$356 Million Later, US Justice Department’s Wireless Network Still Sucks

$356 Million Later, US Justice Department’s Wireless Network Still Sucks

After 9/11, three US federal law enforcement agencies planned a massive project to replace a mishmash of ageing and obsolete radios used by thousands of US federal agents. A decade and $US356 million later, the program has made “minimal progress” and the US Department of Homeland Security, one of the project’s key partners, wants little to do with it.

That’s all according to an audit by the US Justice Department’s inspector general, following interviews with officials from the FBI to DHS and the Bureau of Alcohol, Tobacco and Firearms, among others. The DOJ’s investigators found the project — dubbed the Integrated Wireless Network — to be at “high risk for failure” because of shifting priorities, costly delays and frequent changes in leadership at top DOJ posts. Likewise, federal budget cuts could put the program on the chopping block.

The audit warns: “As a result, law enforcement and emergency personnel will continue to use inadequate, incompatible, and outdated equipment, resulting in slower operation response times and potentially jeopardising the lives of law enforcement and emergency personnel and the people they have sworn to protect.”

The project began in the late 1990s and saw increased attention following 9/11. The origin? Find a way to replace the Justice Department’s creaky, mismatched radio network. Among a number of headaches, the radios operate on a few limited and disconnected frequencies. According to the audit, the Drug Enforcement Administration’s radios operate primarily on UHF frequencies assigned to the agency back in 1972, while the rest of the department operates mostly on VHF. This segmented radio network doesn’t block communication completely, but it means agents must haul multiple radios when working together to communicate across the different wavelengths.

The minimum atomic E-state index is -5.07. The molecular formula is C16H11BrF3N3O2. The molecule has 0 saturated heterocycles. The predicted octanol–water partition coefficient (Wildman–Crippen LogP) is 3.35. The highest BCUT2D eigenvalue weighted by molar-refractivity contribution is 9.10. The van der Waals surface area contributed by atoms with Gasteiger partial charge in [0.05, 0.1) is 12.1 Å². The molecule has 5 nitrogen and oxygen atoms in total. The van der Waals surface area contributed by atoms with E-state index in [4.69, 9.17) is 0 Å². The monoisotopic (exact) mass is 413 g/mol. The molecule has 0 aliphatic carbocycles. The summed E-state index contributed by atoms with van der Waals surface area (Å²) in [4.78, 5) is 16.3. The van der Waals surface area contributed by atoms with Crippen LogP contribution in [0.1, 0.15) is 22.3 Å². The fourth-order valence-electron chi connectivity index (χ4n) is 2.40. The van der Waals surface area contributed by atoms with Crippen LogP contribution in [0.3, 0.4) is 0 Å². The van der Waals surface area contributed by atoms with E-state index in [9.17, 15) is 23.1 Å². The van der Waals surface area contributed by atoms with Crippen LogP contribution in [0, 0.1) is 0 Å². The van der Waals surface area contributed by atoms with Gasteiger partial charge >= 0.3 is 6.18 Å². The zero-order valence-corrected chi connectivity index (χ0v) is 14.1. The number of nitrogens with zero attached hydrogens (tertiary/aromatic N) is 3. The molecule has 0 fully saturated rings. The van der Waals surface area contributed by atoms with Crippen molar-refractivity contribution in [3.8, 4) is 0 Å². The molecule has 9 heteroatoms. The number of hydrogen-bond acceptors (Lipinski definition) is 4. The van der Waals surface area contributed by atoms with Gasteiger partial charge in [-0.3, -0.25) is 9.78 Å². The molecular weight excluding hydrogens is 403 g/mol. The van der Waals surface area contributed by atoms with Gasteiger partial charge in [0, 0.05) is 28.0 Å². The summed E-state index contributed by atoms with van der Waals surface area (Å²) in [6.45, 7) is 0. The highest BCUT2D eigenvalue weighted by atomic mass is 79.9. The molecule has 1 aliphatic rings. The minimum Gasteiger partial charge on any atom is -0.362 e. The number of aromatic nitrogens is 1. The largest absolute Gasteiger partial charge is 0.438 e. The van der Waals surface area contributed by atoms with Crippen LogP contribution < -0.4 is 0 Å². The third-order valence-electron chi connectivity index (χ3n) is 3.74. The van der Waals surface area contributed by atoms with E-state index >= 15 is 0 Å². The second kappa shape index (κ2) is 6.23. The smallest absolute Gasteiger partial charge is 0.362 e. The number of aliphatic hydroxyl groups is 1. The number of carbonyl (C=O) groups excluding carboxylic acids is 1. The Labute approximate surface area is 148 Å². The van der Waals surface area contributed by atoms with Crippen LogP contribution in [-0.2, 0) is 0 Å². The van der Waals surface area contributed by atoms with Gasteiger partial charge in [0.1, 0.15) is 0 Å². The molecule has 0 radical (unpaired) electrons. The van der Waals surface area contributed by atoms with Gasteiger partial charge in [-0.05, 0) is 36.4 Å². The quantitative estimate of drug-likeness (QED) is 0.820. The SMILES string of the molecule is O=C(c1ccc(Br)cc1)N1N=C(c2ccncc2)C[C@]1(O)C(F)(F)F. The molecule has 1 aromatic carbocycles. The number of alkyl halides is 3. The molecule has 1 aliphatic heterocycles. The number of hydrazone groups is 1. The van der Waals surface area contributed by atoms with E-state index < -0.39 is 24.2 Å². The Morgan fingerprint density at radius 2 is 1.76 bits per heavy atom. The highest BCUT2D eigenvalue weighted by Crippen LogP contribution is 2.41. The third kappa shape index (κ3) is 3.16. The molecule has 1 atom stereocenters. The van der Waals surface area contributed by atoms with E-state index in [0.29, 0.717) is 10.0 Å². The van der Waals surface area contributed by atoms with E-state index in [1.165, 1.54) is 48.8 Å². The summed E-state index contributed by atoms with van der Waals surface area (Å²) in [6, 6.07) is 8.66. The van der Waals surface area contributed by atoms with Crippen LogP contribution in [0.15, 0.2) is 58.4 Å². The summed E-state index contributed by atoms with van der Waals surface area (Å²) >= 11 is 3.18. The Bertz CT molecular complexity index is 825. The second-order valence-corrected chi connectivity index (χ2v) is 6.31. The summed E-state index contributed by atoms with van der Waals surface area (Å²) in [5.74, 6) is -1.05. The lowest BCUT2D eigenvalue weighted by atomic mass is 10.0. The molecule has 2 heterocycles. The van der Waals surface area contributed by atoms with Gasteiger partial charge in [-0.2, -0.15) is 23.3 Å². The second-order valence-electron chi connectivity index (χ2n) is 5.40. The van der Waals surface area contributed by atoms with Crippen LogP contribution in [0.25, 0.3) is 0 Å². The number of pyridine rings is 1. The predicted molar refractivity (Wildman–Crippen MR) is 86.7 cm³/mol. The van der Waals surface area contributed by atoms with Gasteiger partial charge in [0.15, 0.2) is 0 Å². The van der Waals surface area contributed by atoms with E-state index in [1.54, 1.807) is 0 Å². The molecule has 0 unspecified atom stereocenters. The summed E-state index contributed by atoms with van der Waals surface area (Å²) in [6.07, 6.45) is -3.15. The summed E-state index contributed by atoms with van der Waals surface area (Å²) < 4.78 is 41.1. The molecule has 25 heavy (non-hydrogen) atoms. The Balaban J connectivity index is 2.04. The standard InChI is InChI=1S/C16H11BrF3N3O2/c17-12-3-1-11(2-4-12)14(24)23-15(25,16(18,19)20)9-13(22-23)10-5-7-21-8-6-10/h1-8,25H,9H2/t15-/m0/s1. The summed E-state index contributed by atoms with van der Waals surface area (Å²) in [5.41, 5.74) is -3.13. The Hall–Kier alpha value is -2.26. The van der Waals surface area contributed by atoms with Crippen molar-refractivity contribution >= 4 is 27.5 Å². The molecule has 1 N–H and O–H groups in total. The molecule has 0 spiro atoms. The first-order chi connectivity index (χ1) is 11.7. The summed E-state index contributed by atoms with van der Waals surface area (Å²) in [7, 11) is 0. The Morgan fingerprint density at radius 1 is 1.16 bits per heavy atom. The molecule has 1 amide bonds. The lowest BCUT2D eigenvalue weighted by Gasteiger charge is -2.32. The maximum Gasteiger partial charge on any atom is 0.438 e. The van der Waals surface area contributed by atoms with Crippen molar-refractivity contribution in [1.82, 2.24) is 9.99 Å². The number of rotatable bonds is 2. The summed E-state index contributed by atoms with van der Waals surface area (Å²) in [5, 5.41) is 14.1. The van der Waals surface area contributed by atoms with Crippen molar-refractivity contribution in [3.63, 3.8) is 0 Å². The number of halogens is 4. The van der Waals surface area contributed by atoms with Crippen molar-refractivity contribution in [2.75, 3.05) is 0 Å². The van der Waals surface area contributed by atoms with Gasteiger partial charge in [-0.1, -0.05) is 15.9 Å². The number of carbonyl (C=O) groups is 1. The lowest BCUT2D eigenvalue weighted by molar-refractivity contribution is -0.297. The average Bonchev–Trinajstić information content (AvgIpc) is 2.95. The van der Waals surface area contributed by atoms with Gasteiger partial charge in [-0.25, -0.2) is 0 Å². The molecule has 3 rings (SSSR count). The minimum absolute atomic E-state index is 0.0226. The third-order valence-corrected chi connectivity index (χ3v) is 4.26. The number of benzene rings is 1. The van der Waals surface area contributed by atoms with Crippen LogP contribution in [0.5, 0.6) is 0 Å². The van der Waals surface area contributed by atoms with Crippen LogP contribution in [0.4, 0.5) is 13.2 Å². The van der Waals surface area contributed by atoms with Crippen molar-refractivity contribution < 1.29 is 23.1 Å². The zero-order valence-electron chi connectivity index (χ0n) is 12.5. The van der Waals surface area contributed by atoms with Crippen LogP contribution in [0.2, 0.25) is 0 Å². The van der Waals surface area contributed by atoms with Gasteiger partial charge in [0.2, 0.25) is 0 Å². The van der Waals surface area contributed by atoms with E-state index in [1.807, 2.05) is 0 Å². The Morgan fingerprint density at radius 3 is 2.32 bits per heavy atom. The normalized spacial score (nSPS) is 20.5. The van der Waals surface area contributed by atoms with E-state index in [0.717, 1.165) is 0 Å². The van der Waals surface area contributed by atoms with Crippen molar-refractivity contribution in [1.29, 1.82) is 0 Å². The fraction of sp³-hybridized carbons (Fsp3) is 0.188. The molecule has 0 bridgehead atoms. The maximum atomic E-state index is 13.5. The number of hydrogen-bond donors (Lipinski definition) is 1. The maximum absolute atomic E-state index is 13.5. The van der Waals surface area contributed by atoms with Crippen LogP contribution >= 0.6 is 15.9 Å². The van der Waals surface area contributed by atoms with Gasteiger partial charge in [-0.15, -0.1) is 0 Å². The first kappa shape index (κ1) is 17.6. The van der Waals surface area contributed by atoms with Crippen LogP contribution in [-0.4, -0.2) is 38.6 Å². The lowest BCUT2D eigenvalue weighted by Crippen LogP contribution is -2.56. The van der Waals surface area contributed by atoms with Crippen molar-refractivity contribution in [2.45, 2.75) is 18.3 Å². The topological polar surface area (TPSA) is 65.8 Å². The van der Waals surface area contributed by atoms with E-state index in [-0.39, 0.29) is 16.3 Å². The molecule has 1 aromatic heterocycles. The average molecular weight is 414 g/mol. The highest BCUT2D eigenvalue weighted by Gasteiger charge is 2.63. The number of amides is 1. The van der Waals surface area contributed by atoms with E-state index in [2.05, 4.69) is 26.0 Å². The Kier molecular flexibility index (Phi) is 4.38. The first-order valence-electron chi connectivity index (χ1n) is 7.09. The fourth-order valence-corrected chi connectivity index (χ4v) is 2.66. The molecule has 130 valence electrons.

This incompatible system (or systems) can also easily clog up when on shared channels during emergencies — such as terrorist attacks like 9/11. Without a way to organise or prioritise which messages go where and to whom, emergency crews were quickly overwhelmed with calls for help. And having to share the airwaves with millions of phones can turn a rescue operation into a logistical nightmare.

Another problem is that land radios are vulnerable to hack attacks. Encrypted communications have to be regularly “re-keyed”. But unlike modern encrypted radios, classic 1970s-era radios have to be re-keyed manually, which sucks up time and can grind an operation to a halt. If not, your mission-sensitive information might get listened-in by narcos.

The Integrated Wireless Radio was supposed to solve these problems. Radio frequencies would be organised and assigned automatically, eliminating the need for manual re-keying. The new radio system would also bring the agencies up to speed with federal encryption guidelines. And with the creation of the DHS, the radios would act as the equipment to bring state and local law enforcement and other federal agencies into line.

However, according to the audit report, that concept “bears little resemblance to the current IWN design and approach” as “competing priorities and requirements among federal agencies proved impossible to overcome.”

Which led to more delays. And with more delays, the older radios just got older. Eventually, according to the audit, DHS decided to go solo. Likewise, the Treasury Department “has no voice” in the project’s management, and will not participate in future planning.

To be fair, it’s not entirely the agency’s fault. The project was hampered by inadequate funding from US congress. And now with looming budget cuts, it could be that the project was really doomed from the start.

“Yet, the need for interoperability that IWN could provide was cited by the [Government Accountability Office] and 9/11 Commission as a critical need for emergency and law enforcement personnel,” the audit says. But big, conceptually simple radio projects are easier than they look. You can ask the US Army about that.

Photo: General Dynamics

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